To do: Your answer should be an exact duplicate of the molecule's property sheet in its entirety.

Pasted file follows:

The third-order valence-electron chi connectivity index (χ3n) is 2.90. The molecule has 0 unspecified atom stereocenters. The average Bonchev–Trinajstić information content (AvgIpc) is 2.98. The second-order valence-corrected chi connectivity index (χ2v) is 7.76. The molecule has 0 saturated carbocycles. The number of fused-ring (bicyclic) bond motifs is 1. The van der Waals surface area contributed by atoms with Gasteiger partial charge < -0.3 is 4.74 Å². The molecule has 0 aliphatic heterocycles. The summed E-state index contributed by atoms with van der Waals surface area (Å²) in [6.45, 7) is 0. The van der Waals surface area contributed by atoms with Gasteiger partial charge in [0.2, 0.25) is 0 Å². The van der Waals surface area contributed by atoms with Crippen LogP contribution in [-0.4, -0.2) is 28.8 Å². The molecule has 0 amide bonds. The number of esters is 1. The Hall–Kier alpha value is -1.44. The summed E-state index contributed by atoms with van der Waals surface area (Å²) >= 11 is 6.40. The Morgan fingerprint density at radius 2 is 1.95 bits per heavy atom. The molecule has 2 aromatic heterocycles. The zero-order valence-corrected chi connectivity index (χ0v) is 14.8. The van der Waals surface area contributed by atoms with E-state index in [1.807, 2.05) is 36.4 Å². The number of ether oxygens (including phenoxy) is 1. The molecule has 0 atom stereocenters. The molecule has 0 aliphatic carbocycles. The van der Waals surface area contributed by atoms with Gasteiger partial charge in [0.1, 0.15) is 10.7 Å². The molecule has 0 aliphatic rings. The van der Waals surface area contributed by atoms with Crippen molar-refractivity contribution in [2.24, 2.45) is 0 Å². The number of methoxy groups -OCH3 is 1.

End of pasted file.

The third-order valence-electron chi connectivity index (χ3n) is 2.90. The molecule has 0 unspecified atom stereocenters. The average Bonchev–Trinajstić information content (AvgIpc) is 2.98. The second-order valence-corrected chi connectivity index (χ2v) is 7.76. The molecule has 0 saturated carbocycles. The number of fused-ring (bicyclic) bond motifs is 1. The van der Waals surface area contributed by atoms with Gasteiger partial charge < -0.3 is 4.74 Å². The molecule has 0 aliphatic heterocycles. The summed E-state index contributed by atoms with van der Waals surface area (Å²) in [6.45, 7) is 0. The van der Waals surface area contributed by atoms with Gasteiger partial charge in [0.2, 0.25) is 0 Å². The van der Waals surface area contributed by atoms with Crippen LogP contribution in [-0.4, -0.2) is 28.8 Å². The molecule has 0 amide bonds. The number of esters is 1. The Hall–Kier alpha value is -1.44. The summed E-state index contributed by atoms with van der Waals surface area (Å²) >= 11 is 6.40. The Morgan fingerprint density at radius 2 is 1.95 bits per heavy atom. The molecule has 2 aromatic heterocycles. The zero-order valence-corrected chi connectivity index (χ0v) is 14.8. The van der Waals surface area contributed by atoms with E-state index in [1.807, 2.05) is 36.4 Å². The number of ether oxygens (including phenoxy) is 1. The molecule has 0 atom stereocenters. The molecule has 0 aliphatic carbocycles. The van der Waals surface area contributed by atoms with Gasteiger partial charge in [0.1, 0.15) is 10.7 Å². The molecule has 0 aliphatic rings. The van der Waals surface area contributed by atoms with Crippen molar-refractivity contribution in [2.24, 2.45) is 0 Å². The number of methoxy groups -OCH3 is 1.